After going up 30-26 at halftime, it looked like Temple University men’s basketball would play a competitive game against Villanova.
But the second half came. The Wildcats outscored the Owls 50-26, and the talent difference between the two teams popped off the court.
Villanova (19-6, 8-4 The Big East) opened the floodgates in the first six minutes of the second half, outscoring Temple (13-12, 5-7 The American Athletic Conference) 20-2 to go up 46-32 en route to a 76-56 win on Sunday.
The Wildcats created this separation in the second half due to its 13 three-pointers hit on 21 attempts. In Sunday’s game, Temple’s play proved it does not have complementary scorers like Villanova does. As a team, Temple only made two three-pointers on 16 attempts. That kind of play does not win games, certainly not against the 12th ranked team in the country.
While five players finished with nine points or more for Villanova, Temple only had two: senior guard Quinton Rose and junior guard Nate Pierre-Louis.
Rose scored 22 points, almost half of Temple’s overall points, and Pierre-Louis finished with 16 points. No other player scored more than seven points. In the first half, Rose scored 14 of Temple’s 30 points.
“It has been a revolving door for us,” coach Aaron McKie said. “You would hope you would get more consistency from guys getting confidence. It has really been our Achilles heel.”
Villanova showed its shooting depth Sunday — something Temple doesn’t have.
Wildcats junior guard Collin Gillespie converted on seven threes to finish with a game-leading 29 points. He scored 15 of Villanova’s 26 points in the first half and scored 14 points in the second half.
Wildcats freshman forward Jeremiah Robinson-Earl hit two three-pointers and scored eight points in the second half, despite receiving two early fouls and sitting out the rest of the first half.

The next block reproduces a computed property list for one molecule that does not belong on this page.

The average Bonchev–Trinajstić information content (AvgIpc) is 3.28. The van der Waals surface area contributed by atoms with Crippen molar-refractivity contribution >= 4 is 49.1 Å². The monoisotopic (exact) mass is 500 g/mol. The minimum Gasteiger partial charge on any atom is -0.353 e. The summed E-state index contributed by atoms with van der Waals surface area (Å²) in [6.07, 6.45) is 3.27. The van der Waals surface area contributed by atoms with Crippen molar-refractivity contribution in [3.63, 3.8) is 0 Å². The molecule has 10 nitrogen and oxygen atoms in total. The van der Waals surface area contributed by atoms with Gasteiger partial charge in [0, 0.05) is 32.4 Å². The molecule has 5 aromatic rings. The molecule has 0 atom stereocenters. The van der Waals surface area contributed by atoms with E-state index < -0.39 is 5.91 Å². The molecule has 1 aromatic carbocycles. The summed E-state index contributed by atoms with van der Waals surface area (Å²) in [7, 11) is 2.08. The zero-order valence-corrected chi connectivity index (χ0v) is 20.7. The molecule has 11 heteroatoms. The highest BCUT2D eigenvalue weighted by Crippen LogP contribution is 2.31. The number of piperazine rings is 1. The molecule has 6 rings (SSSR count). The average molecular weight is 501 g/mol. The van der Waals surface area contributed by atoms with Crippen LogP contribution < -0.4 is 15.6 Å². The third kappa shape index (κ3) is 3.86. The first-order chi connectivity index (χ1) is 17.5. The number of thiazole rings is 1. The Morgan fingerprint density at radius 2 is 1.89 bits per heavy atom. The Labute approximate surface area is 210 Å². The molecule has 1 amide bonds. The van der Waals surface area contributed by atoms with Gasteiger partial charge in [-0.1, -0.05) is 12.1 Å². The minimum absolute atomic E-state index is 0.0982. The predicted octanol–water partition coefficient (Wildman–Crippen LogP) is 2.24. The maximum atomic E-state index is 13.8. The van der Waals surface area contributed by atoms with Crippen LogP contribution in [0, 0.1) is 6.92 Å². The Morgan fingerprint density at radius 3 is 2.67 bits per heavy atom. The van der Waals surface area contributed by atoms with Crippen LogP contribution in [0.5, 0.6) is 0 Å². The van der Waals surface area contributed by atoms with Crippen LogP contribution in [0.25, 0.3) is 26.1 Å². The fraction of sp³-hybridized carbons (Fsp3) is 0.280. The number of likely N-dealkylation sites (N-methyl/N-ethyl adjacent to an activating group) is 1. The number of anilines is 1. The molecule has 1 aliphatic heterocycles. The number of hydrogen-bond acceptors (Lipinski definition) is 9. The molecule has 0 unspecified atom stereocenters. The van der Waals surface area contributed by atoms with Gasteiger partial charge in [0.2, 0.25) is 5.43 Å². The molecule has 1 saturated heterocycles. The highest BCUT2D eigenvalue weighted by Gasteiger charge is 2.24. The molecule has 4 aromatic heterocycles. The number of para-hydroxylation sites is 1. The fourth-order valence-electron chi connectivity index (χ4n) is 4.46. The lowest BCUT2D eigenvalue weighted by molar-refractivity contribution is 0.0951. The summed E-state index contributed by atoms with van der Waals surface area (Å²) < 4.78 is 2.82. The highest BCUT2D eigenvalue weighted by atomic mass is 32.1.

Junior forward Jermaine Samuels converted on a pair of three-pointers and finished with 11 points in the second half.
Sophomore forward Saddiq Bey and freshman guard Justin Moore each contributed nine points. Moore scored all of his points from beyond the arc in the second half.
“Normally, I just go in there to score first,” Gillespie said. “Then, our other guys are coming off the ball. They do a really good job of coming off the ball.”
Temple outscored Villanova 32-16 in the paint. Despite this, Temple failed to expose this matchup by continuing to shoot threes instead of driving inside.
Villanova can appeal to more talented recruits while Temple will continue to struggle to rebuild the program if this play continues. Since 2017, Villanova has landed three five-star recruits and six four-star recruits, while Temple has signed no five-star recruits and four four-star recruits.
That trend will likely continue in years to come because Villanova develops players much better under coach Jay Wright, who has coached the team since 2001. On the other hand, Temple has not made any progress in the past two decades. Since the Owls’ 2001 Elite Eight appearance, they have only won two NCAA Tournament games.
With Sunday’s win, Villanova has won six of the last seven Big 5 titles and has tied Temple for the most Big 5 titles in history with 27.
People like to complain Villanova is not a Philadelphia school. By winning two of the last four NCAA Championships, Villanova has done more for Philadelphia basketball than Temple has in recent years, as Sunday’s game showed.
Alex, I appreciate you pointing out Nova’s recruiting success over Temple especially since Coach John Chaney’s departure in 2006. We’ve had opportunities at some of the same players recruited by Nova & PSU but seem to lose out on 4 & 5 star talent consistently. Losing the recruiting battle for the son of a Temple Hall of Fame player in Jaylen Brunson significantly impacted both programs leading to 2 national championships for Nova while conversely driving Temple into mediocrity. Aaron McKie will change this & we will improve our recruiting win rate with higher level talent. Also would help if the ACC conference expands to include Temple & large Philly media market.